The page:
Globe-Gazette from Mason City, Iowa on October 1, 1949 · Page 4
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Globe-Gazette from Mason City, Iowa · Page 4

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Mason City, Iowa
Issue Date:
Saturday, October 1, 1949
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Page 4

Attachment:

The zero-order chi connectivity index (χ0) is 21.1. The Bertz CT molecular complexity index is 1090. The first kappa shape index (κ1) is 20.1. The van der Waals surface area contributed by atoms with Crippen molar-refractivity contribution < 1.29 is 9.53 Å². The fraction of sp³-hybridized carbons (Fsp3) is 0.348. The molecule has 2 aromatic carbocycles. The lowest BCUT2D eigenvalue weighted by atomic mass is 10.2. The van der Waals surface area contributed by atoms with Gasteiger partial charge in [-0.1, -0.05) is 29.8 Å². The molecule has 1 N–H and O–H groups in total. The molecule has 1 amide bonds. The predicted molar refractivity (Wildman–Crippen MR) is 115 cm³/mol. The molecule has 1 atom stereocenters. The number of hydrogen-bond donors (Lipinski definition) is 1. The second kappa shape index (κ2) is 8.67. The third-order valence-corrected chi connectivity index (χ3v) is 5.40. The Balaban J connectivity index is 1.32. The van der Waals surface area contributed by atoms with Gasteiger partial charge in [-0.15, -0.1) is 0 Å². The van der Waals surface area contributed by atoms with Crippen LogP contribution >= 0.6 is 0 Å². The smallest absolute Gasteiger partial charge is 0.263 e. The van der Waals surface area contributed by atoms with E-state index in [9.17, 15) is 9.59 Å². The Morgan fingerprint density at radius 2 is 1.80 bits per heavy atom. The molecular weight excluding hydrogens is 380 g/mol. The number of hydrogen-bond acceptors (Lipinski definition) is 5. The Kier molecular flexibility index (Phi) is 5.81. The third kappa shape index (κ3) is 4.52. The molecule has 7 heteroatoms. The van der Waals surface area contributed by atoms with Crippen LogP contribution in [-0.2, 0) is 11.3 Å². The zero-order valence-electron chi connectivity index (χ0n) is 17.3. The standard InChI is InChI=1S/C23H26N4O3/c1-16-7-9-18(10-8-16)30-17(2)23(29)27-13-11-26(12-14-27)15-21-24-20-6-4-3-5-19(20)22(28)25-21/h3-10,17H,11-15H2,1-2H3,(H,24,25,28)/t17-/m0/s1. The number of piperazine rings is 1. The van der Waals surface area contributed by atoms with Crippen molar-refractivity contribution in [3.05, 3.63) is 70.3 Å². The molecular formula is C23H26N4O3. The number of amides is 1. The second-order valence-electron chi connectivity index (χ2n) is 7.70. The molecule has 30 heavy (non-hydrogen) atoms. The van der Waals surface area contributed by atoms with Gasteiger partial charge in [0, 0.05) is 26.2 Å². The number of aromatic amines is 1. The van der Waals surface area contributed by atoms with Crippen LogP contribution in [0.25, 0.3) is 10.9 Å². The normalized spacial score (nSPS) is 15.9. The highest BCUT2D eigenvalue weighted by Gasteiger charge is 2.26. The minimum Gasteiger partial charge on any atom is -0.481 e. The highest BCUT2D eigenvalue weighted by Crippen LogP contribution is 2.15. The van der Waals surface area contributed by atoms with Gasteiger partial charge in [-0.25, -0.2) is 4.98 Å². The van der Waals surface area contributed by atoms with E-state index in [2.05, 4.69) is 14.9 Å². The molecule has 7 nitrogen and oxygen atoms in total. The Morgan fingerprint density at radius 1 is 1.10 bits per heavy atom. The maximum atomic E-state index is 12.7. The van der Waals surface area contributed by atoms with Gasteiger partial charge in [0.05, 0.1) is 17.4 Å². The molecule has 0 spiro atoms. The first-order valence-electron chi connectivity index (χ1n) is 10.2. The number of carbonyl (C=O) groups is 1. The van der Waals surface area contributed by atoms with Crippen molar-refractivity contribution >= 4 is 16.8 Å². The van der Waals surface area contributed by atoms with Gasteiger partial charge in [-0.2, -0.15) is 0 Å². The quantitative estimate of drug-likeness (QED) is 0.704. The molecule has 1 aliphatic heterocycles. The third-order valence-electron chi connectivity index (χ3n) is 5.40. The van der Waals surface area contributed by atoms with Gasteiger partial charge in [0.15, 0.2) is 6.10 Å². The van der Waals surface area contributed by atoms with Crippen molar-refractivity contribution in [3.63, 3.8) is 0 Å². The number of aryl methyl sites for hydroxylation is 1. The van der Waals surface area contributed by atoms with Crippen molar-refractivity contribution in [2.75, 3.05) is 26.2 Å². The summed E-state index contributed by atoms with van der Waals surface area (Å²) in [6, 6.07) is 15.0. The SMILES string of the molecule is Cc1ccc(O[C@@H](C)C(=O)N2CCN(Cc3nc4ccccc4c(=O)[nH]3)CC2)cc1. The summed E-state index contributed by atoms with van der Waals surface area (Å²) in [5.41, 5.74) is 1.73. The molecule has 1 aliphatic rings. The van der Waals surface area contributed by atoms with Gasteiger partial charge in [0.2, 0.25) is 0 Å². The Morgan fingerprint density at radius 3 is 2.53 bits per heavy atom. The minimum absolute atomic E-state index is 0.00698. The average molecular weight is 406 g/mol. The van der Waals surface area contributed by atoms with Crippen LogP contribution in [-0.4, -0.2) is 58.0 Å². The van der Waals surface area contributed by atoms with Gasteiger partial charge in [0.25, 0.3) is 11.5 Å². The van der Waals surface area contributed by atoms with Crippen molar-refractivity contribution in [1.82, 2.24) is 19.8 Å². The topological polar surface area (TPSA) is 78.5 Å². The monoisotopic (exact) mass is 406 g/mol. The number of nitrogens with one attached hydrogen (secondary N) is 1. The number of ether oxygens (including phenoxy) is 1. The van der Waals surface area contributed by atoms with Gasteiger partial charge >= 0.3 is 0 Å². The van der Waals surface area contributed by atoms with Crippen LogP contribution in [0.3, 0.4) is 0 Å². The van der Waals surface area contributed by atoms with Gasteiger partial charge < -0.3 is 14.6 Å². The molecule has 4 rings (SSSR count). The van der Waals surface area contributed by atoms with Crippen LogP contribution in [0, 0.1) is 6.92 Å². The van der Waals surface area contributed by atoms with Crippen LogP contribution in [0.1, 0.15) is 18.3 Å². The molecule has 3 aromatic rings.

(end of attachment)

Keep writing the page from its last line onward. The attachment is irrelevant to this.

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Sept. 30, 1949 Mtiion Cily G!o*.-G»i»t»«, Mnon City, U. — Nursing Noblest Profession for Women" Taught in Hospital Her CAPPED AND ROBED IN WHITE—Student nurses training at Mercy hospital come from many different towns. Here they are offered a variety of training under careful supervision. Pictured at the left is Margaret Niess, • Stacyville, waking up Mavis Olson, Mason City, for duty. Next, classwork 3-Year Course Trains Girls for Future Did you ever stop to think that not just anyone can be a nurse? A nurse has to be a special kind of girl. The royal road of travel, adventure and gl?.mor all her own added to monthly pay checks averaging $200 a month for general duty beckons right into the field of nursing. And as the jobs get more exciting and different, and enjoyable, figures on the pay checks go higher and higher. She can join the army or navy, she can join the American Red Cross, or the Indian service. She can go on to hospital administration, hospital staff seryice, nursing administration, supervision, or private duty. She can work for the takes in the study of the eye chart with Student Nurse Thersa Lamm and instructor, Mrs. Ruth Cooper, explaining it to the-nurses. Since sterilization of surgical instruments is of the utmost importance in hospital work, it is one of the first things a girl is taught. The picture shows Doris Lillibridge, New Hampton, and Reta McCormick, Garner, at the huge sterilizer. Each meal is planned with special attention to the patient's need and Theresa Lamm is shown learning to prepare a model meal. The nursing course includes 6 weeks in the diet kitchen. Mrs. Marie McCIintock, supervisor of the children's department, is shown helping in the children's ward. The student nurse- assisting her is Margaret Fox, Riceville. But it is not all work and no play for the next picture shows Joanne Schnurr, New Hampton, fixing her hair as she gets ready to go out on a date, while Reta McCormick visits with her. airlines or go into foreign or missionary service. Some girls are cut out to be typists, some clerks, and some go for city careers, and some for small towns. But since a nurse is the sort of person that seems to belong to every single one even though she is no blood kin, men automatically tip their hats and women smile with respect to every nurse they meet. And what is better news yet, is that a determined girl who wants to be a nurse can save her money while she is in high school and have enough by the time she's graduated to take the full 8 years of training offered by St. Joseph Mercy hospital to girls of all faiths. Too, there are numerous scholarships available such as the ones offered by the Cancer society and the American Legion Auxiliary. Training Cost Low All it will cost her is about $400 —or about §135 a year! That includes the white uniforms and picturesque cape, her board and room, tuition, books, lab fees, as well as an activity card. In addition she gets 10 weeks vacation during those 3 years besides overnight passes and late permissions. Too, she not only is stationed here in Mason City but she starts off spending 9 months in Sioux City and during her last year spends 3 months at Dubuque. Trained For Marriage A graduate nurse is perfectly trained for marriage. She can bring to her husband and children a wisdom and understanding beyond her years. She can take care of them in illness and prevent it in many cases. In financial difficulties she can always find a position for even special duty nurses earn $10 for an 8- hour day, and should she i'ind herself alone and with the need once more of earning her living— she can support herself with ease though she has not used her profession for many years. Capped and robed in white, the A Message to Mothers i Below is an exact reprint taken from the September 19 Issue TIME MAGAZINE Little Feet, Be Careful! Most children hate being fitted with new shoes—unless they are taken to a store where they can look at their toes in an X-ray fitting machine. Then it's fun. But last week, in the New England Journal of Medicine, Dr. Charles R. Williams of the Harvard School of Public Health warned about the harm that this type of fun might cause, through over-exposure to X-rays. Typical machines in shoe stores, Dr..Williams found, deliver from five to 58 times the maximum dose considered safe by the American Standards Association and the New York City Health Department. The safe dose is two roentgens for each exposure. The safest machine examined by Williams delivered two roentgens in four seconds; the most dangerous delivered the dose in one-third of a second. Exposures range from five to 45 seconds; the one most often used is 20 seconds. Even if a single dose is brought clown within safe limits, a child is still in danger of over-exposure. Most authorities set three exposures in one day, or twelve in a year, as the maximum allowable. But on many machines there is nothing to keep a moppet from pressing the button again and again to see his wiggling toes. And if mother is hard to please, the salesman will want to give her another look. The most likely injury is to the growth of the feet, warns Dr. Louis H. Hempelmann in a companion article. A growing section of bone (the epiphysis) is much more easily damaged by X-rays than adult bone. X-rays are deliberately used to stunt the growth of one leg in a child whose other leg has been shortened by disease. Hempelmann suspects that such stunting might result from the use of X-ray shoe fitters, and go undetected for years. Also like.ly to escape rtotice are radiation burns of the skin on the customer's feet, if they do not cause immediate reddening. Nobody knows exactly how much X-ray can be given repeatedly without causing chronic skin damage. Dr. Hempelmann believes that the dangers could be controlled by regulating the use of the machines. Other doctors think that for normal feet the best shoe-fitting machine is a patient shoe clerk. No child has ever been fitted in the B & B Children's Department thru the use of an X-RAY machine. It is true that we did not know that they were injurious, but we did know that the last line of the above article was always true, we quote, "Doctors agree that the best method of fitting children's feet, is a patient shoe clerk." The B & B has always had those "patient shoe clerks/' to fit your children/ along with the fine quality footwear such clerk's must have. ce Co. 105 NO. FEDERAL professional nurse has infinite patience with the varying demands of the ill. She has tenderness and affection for the sick or injured child. But she has far more than that. She has the education, the training, the experience and the ability to give those patients the very best of care as prescribed by their physicians. She knows the many technical treatments that may save a life or relieve pain. Just what is this education the nurse has? Let's start back when a girl makes her application to Mercy hospital here in Mason City. Tuition Less Here She finds that the tuition is less than that in many of the larger schools. The requirements are few but definite. The age limit extends from 17 to 30 years and there is only room for 25 new girls each year. These are divided up into 2 classes so a girl can start in September or in February. If a high school girl knows she wants to go into some phase of nursing it is a good idea for her to slant her high school study courses along certain lines. It will make future study easier for her. An emphasis on English is recommended and all the natural sciences, social sciences, and mathematics are good subjects to take. Too, a foreign language tends to ai'd a girl when she struggles with the professional vocabulary. Study in Sioux City St. Joseph's Mercy School of Nursing here is a unit school of St. Joseph Mercy College of Nursing in Sioux City. ;The central school in Sioux City is affiliated with Briar Cliff college in Sioux City. All freshmen spend the first nine months of their course at the central school where all laboratory courses such as chemistry, microbiology, anatomy, and physiology are taught. There they get more training in social sciences — psy- cology, sociology and ethics; and pre-clinical courses in nursing arts and sciences. But it is not all work and no play for special parties, teas and entertainments are planned for the girls. Upon returning to Mason City unit they have an opportunity to put into practice some of the things they have learned. Study courses and the services are so co-ordinated that the student spends 3 months in the operating room, followed by 1 month in the emergency department where principles learned in the operating room are put into actual practice. Then follows 1 month in the diet kitchen where the nurse learns to prepare diets for special diseases, 3 months in maternity and infant care, and 3 months in caring for children. Go to Dubuque During the girl's third year she is given a 3 months' course in psychiatry at • the Mount St. Agnes Sanatorium in Dubuque, and receives psychiatric class work at this time from the Mercy School of Nursing in Dubuque. Here's an idea of what happens to a student nurse who enrolls for the three-year course here. First of all she has a comfortable and homey place to live. At St. Joseph's Mercy hospital the nurses' dormitory is adjoining the hospital. There are double rooms and each girl is allowed to pick her own roommate. Parlors are provided for entertaining friends. The hospital sees to it that fun and recreation are available for all. There are choir groups among the students, recreation committees, student meetings, class parties, and banquets for both girls and their boy friends. Too, there are wiener roasts and picnics. Hours in Wards After the nurse has met the requirements of her pre-clinical period, she receives a cap and is allowed to go into the wards and help with the care of patients under the supervision of graduate nurses and doctors. The classwork continues, but the number of hours in the wards increases throughout the remainder of the 3-ycar training until students are working the regular 8-hour day. Here in Mason City the student nurses have a 44 hour week which includes both class periods and ward work. The student nurse pssumes more responsibility with this promotion and progresses from one department to another to gain experience in every phase of nursing. These include the operating room, maternity ward, pediatrics and diet kitchen and emergency department. Some Specialize In their 3rd year, the students receive experience as head nurses and are again rotated through the departments in a refresher course. A pest-graduate course at an advanced hospital will usually complete the specialized training in an additional 6 months. Nursing education and public health nursing among others require a college degree. However, most colleges will recognize the 15 to 20 hours credited to the student nurse during her hospital studies. Two letters which she has earned are placed after her name when she passes the state board of examination. These letters, R. N. (Registered Nurse) opens the door for her anywhere in the United States and the world. What other schooling has such a choice of selection for location as this profession which has so rightfully been termed, "the noblest profession for women?" A boy between 9 and 13 years of age requires just as much food as a man, and between the ages of 14 and 19 he will require more than a man does. Responsibility to Profession Stressed Medical students are made to realize early in their training that they are entering a profession which demands a high degree of responsibility. This is not only to individuals soliciting medical care but to all members of the community.) In times of disaster, whether local or national, physicians are called on to contribute their knowledge and time for the common good. They alone have the scientific training necessary for safeguarding the health of their fellow men and for administering to their needs during periods, of incapacity. They must by a free application of their abilities con. :ribute their share toward maintaining the high standing and dignity of the profession. A doctor of medicine must be prepared to neglect even his own family for the good of mankind. The obligation extends to the doctor's wife, in whose world outside engagements are always subject to abrupt cancellation. Dr. E. C. Martin CHIROPODIST 316 First National Bank Bid?. 4 THE INTEGRITY OF YOUR DOCTOR IS UPHELD IN OSCO DRUG PRESCRIPTION DEPARTMENT We are pleased to work side-by-side with your Doctor in filling your prescriptions as exactly prescribed and of only finest ingredients 10 REASONS WHY YOU SHOULD BRING YOUR PRESCRIPTIONS TO OSCO 1 — Only registered pharmacists fill your prescriptions at OSCO. 2 — A complete Department within itself. Our pharmacists take extra care with each individual 3 — The largest, most complete stock of pharmaceuticals, biologicals .and chemicals in Northern Iowa. 4 — Our rapid turnover assures fresh quality drugs of the highest purity, at lowest possible prices. 5 — Electrical refrigeration to insure proper storage of biologicals, penicillin, insulin, suppositories, etc. 6—Our shelves are filled with products from world famous pharmaceutical houses noted for their research to further the advance of medical science. 7—Any physician will vouch for the reliability and integrity of our prescription service. 8—Scientific arrangement in the physical layout provides greater expediency in filling prescriptions. 9—Registered pharmacist on duty at all times to fill your prescription. 10—Courteous, efficient service from our entire personnel. SELF SERVICE EVERY DAY LOW